A brief item of new has been telegraphed from Spokane to the effect that George Ash, a hotel man at Buffalo Hump, Idaho, has shot his business partner, John Bishop, killing him. The friends and acquaintances of George Esh, formerly of Duluth, say that the dispatch refers to him, and that the name is misspelled. Esh has been in Idaho for the past three years.

The particulars of the killing are meager. It seems that Ash, or Esh, was conducting a hotel at the mining camp of the Buffalo Hump and John Bishop was his partner. A quarrel arose between them over a woman cook and Ash demanded a business settlement. Bishop is quoted as saying in a threatening and angry manner: “I will settle you,” and started up the stairs. Ash seemed to be satisfied that Bishop was going after a weapon, and called on him to stop. Bishop paid no heed and Ash shot him with a rifle.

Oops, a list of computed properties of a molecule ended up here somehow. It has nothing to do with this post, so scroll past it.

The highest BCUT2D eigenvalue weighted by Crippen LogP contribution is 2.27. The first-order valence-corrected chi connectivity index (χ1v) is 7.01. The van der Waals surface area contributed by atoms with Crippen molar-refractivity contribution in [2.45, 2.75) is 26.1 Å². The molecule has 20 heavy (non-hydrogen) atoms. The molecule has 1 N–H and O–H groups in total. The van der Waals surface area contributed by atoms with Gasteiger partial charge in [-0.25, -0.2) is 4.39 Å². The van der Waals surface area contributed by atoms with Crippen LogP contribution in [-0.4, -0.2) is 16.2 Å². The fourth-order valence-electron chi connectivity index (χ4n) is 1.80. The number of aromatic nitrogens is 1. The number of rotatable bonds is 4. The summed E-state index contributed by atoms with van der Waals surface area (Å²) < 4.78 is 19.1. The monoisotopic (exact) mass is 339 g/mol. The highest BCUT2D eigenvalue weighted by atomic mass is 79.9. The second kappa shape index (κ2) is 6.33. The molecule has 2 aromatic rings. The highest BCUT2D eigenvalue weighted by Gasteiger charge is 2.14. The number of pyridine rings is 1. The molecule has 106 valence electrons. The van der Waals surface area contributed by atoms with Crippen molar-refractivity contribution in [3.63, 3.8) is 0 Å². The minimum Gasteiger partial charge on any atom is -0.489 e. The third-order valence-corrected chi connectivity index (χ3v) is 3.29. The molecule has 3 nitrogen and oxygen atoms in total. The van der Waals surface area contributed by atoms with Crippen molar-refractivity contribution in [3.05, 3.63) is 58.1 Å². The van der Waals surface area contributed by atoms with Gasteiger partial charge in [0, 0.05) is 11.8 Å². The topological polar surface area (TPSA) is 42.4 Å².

What action was taken by the authorities in regard to the killing is unknown in Duluth at present. The scene of the shooting is 75 miles from a railroad.

The friends and acquaintances of George Esh in Duluth say there is no doubt that Ash and Esh are the same. George Esh was well known in Duluth up to a few years ago. In 1898 he joined the rush of Klondikers, taking the Edmonton route with a party from this city. He returned to Duluth the following year and later went out to Idaho. He has since visited Duluth and reported that he was doing well out there.

George Bishop, a Duluth bartender, fears that the John Bishop who was killed by “Ash” was his brother. He has a brother of that name somewhere in the west, but does not know whether he was at Buffalo Hump or not.
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George Esh Captured (Misspelled in newspaper)